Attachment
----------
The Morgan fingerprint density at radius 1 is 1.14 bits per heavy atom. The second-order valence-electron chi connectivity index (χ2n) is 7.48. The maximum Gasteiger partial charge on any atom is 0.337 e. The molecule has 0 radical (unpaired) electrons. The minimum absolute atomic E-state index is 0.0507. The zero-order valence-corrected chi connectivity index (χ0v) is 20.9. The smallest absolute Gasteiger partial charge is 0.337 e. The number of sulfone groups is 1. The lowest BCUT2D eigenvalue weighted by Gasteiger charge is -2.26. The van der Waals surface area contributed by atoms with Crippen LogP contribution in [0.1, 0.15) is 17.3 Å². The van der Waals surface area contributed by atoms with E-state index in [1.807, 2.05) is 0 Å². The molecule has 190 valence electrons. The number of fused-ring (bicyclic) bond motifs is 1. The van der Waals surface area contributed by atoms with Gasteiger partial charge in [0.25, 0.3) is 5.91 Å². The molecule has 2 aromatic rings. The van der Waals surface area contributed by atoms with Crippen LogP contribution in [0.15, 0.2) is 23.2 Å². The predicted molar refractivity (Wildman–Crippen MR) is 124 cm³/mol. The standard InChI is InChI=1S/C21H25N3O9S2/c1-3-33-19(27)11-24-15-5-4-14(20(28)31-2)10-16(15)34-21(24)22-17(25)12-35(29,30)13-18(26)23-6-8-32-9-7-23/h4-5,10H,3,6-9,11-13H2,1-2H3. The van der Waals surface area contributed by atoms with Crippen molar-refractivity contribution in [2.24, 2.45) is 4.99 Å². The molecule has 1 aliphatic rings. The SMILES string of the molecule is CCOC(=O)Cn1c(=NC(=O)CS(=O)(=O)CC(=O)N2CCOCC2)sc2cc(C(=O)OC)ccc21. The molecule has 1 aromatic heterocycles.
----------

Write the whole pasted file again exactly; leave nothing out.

The Morgan fingerprint density at radius 1 is 1.14 bits per heavy atom. The second-order valence-electron chi connectivity index (χ2n) is 7.48. The maximum Gasteiger partial charge on any atom is 0.337 e. The molecule has 0 radical (unpaired) electrons. The minimum absolute atomic E-state index is 0.0507. The zero-order valence-corrected chi connectivity index (χ0v) is 20.9. The smallest absolute Gasteiger partial charge is 0.337 e. The number of sulfone groups is 1. The lowest BCUT2D eigenvalue weighted by Gasteiger charge is -2.26. The van der Waals surface area contributed by atoms with Crippen LogP contribution in [0.1, 0.15) is 17.3 Å². The van der Waals surface area contributed by atoms with E-state index in [1.807, 2.05) is 0 Å². The molecule has 190 valence electrons. The number of fused-ring (bicyclic) bond motifs is 1. The van der Waals surface area contributed by atoms with Gasteiger partial charge in [0.25, 0.3) is 5.91 Å². The molecule has 2 aromatic rings. The van der Waals surface area contributed by atoms with Crippen LogP contribution in [0.15, 0.2) is 23.2 Å². The predicted molar refractivity (Wildman–Crippen MR) is 124 cm³/mol. The standard InChI is InChI=1S/C21H25N3O9S2/c1-3-33-19(27)11-24-15-5-4-14(20(28)31-2)10-16(15)34-21(24)22-17(25)12-35(29,30)13-18(26)23-6-8-32-9-7-23/h4-5,10H,3,6-9,11-13H2,1-2H3. The van der Waals surface area contributed by atoms with Crippen molar-refractivity contribution in [2.24, 2.45) is 4.99 Å². The molecule has 1 aliphatic rings. The SMILES string of the molecule is CCOC(=O)Cn1c(=NC(=O)CS(=O)(=O)CC(=O)N2CCOCC2)sc2cc(C(=O)OC)ccc21. The molecule has 1 aromatic heterocycles.